From the main menu of this disc there is a link to Episode III Preview: The Return of Darth Vader. This is a 9 minutes and 9 seconds long display of not saying or showing anything no one hasn't already heard or seen, only to at the very end show Hayden Christensen donning the Darth Vader costume and disappear out of view. This is a PR stunt that leaves a flat taste, especially since it refers to The Other Movies That Have Nothing To Do With Star Wars.

There is a wealth of information on this disc. A couple of trailers and TV spots from all three movies are interesting to explore. There is also photo gallery containing never-before-seen pictures from the sets – these are also subtitled in Swedish!

The bonus materials round off with pictures of movie posters from around the world, a trailer and a featurette for a new Star Wars game and DVD-ROM access to hidden areas at starwars.com.

Star Wars has been released on dvd and this is truly a joyous occasion! The box is well-done and extensive, with the exception of the annoying flawed sound on A New Hope and the fact that the headline says "Så gjordes Stars Wars" (approx. "This is how Stars Wars was done") on the back of the fourth keep-case. The latter is an embarrassing incident that easily could have been avoided had the studio proof-read the cover, something that goes without saying on every disc, and particularly on the most sought-after release of all time ...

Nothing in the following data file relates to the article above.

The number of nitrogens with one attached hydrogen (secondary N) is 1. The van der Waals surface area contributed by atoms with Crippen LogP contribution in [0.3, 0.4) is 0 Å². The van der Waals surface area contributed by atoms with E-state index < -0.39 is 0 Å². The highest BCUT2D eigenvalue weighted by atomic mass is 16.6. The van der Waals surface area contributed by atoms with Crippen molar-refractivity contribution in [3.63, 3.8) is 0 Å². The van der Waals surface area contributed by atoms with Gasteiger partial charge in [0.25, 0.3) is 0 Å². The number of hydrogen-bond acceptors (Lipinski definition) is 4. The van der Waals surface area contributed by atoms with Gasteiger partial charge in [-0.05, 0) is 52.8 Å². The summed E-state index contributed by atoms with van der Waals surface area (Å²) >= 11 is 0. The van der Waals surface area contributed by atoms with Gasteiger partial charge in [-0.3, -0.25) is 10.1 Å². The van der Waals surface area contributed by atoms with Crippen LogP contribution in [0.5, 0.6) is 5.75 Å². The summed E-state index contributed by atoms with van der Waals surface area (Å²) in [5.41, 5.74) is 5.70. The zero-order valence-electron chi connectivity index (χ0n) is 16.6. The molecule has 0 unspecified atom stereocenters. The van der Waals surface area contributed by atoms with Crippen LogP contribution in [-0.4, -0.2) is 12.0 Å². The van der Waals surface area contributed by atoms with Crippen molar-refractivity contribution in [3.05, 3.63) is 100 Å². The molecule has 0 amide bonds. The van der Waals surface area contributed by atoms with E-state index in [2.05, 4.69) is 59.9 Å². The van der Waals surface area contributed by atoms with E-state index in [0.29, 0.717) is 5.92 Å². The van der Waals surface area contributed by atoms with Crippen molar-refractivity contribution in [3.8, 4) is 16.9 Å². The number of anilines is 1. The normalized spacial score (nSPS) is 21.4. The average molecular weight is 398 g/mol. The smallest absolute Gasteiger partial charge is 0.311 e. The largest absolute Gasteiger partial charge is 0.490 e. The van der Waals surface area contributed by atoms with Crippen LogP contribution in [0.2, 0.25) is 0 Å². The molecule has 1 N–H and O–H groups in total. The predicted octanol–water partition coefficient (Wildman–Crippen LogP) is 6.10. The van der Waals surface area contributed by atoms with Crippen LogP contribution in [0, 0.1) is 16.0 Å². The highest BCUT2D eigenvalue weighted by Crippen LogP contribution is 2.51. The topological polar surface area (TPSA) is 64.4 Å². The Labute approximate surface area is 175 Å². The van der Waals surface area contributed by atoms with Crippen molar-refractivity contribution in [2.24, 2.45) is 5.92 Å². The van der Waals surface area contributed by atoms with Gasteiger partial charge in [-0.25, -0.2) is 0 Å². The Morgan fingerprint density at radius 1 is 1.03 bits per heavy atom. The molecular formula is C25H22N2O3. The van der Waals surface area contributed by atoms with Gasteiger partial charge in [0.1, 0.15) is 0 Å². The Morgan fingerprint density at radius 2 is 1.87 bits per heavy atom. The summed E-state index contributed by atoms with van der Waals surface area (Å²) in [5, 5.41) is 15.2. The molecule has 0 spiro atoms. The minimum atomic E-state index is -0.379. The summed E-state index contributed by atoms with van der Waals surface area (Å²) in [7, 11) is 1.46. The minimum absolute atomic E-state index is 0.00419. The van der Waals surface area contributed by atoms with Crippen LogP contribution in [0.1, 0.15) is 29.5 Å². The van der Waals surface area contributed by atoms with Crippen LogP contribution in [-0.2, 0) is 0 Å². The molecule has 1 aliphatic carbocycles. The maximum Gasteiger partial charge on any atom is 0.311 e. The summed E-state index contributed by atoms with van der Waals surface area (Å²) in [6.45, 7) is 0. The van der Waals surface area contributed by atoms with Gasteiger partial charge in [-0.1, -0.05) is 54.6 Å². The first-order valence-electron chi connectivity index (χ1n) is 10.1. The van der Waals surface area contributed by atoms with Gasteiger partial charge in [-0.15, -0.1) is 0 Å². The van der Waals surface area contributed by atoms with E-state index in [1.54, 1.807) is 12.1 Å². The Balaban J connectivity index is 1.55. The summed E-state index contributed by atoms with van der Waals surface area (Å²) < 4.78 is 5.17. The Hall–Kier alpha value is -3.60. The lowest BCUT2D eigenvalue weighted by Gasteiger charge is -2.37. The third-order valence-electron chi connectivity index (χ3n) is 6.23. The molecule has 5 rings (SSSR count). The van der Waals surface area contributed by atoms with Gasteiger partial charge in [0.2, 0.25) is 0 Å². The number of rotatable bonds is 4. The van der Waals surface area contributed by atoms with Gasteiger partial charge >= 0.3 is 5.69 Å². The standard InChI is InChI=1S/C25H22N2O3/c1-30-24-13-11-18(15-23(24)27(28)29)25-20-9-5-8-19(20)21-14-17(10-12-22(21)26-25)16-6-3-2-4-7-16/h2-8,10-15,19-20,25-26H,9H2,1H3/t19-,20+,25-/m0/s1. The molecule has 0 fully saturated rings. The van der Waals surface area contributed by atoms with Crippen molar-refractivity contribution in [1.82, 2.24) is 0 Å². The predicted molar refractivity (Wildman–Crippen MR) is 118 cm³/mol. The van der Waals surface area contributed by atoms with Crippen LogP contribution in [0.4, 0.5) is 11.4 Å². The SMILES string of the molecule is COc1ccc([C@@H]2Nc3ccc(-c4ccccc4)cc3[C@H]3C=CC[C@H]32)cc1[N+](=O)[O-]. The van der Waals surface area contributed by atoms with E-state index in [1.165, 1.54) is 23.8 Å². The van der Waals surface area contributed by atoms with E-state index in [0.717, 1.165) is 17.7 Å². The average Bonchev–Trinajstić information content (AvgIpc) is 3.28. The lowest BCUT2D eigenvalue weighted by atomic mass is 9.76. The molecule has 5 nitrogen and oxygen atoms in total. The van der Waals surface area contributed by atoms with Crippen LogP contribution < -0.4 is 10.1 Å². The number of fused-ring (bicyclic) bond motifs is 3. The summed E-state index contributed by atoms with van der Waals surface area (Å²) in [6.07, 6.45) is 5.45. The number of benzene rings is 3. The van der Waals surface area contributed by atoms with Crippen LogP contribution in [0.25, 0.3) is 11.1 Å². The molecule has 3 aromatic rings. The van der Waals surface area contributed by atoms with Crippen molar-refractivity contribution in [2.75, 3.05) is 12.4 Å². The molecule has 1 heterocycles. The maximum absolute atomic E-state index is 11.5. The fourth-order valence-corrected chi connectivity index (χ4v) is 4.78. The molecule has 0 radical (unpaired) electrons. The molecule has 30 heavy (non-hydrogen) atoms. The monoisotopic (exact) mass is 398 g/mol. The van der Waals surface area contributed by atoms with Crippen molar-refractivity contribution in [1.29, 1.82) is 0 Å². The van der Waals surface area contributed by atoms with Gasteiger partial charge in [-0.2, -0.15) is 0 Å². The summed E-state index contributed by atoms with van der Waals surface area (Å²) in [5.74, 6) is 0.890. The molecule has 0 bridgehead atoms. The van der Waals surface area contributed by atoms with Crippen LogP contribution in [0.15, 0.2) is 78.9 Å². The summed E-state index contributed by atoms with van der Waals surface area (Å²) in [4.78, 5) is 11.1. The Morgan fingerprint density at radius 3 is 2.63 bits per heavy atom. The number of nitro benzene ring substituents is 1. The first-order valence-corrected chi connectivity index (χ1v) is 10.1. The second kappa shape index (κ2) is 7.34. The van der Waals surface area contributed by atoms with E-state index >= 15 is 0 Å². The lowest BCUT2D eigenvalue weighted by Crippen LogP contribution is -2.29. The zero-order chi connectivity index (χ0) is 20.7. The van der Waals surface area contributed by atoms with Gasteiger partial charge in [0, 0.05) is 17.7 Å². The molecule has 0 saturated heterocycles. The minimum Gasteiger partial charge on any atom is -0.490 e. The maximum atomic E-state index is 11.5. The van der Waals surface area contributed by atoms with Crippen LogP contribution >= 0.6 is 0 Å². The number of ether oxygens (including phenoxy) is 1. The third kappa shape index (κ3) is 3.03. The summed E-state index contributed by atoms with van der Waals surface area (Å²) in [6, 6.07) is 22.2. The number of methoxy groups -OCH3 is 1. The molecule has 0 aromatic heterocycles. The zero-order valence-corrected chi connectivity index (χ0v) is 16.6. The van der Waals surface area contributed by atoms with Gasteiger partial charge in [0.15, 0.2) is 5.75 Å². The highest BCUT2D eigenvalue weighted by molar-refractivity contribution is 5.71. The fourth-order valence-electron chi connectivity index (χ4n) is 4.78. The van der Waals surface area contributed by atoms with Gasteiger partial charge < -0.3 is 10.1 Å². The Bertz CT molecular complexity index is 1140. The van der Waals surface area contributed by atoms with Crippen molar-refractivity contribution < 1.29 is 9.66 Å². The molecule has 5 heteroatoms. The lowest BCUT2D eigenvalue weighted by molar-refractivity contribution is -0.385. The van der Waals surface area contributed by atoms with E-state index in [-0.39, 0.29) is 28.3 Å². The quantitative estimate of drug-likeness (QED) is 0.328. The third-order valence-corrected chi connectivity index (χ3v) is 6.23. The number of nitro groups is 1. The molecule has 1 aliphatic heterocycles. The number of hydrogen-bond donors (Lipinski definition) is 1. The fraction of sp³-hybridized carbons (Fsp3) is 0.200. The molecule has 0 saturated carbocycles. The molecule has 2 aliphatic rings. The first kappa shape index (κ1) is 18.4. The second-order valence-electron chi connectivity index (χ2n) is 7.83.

original link


  • Admin
  • *****
    • Posts: 22985
Reply #190 on: September 10, 2004, 04:45:09 PM
Comparison screenshots between the Special Editions and the DVD editions:

“Don't think about making art, just get it done. Let everyone else decide if it's good or bad, whether they love it or hate it. While they are deciding, make even more art.” - Andy Warhol

Skeleton FilmWorks


  • The Master of Two Worlds
  • *****
    • Posts: 2337
  • You brought two too many
    • rmlumley.com
Reply #191 on: September 10, 2004, 05:06:46 PM

"Talking shit about a pretty sunset
Blanketing opinions that i'll probably regret soon"

A Matter Of Chance

  • The Ultimate Boon
  • ***
    • Posts: 568
  • RIP Antonioni, Bergman
Reply #192 on: September 10, 2004, 05:26:01 PM
the purple tatoine sky was always one of my favorite things... now its gone


  • The Master of Two Worlds
  • *****
    • Posts: 7778
  • smh
Reply #193 on: September 10, 2004, 08:29:52 PM
I'm watching the dvd version of empire strikes back and im not a big enough fan to know or care about all the changes, but this movie looks prettier than I have ever seen it. Looks very modern also.
Let's go to a motel. We don't have to do anything -- we could just swim.


  • The Master of Two Worlds
  • *****
    • Posts: 3248
  • Bony old behind.
    • My Films on Vimeo
Reply #194 on: September 10, 2004, 08:51:21 PM
Gawd, the 1997 Jabba was SO terrible.  I mean, if they were going to keep that scene, at least they fixed Jabba up to look better (although, still.... eh).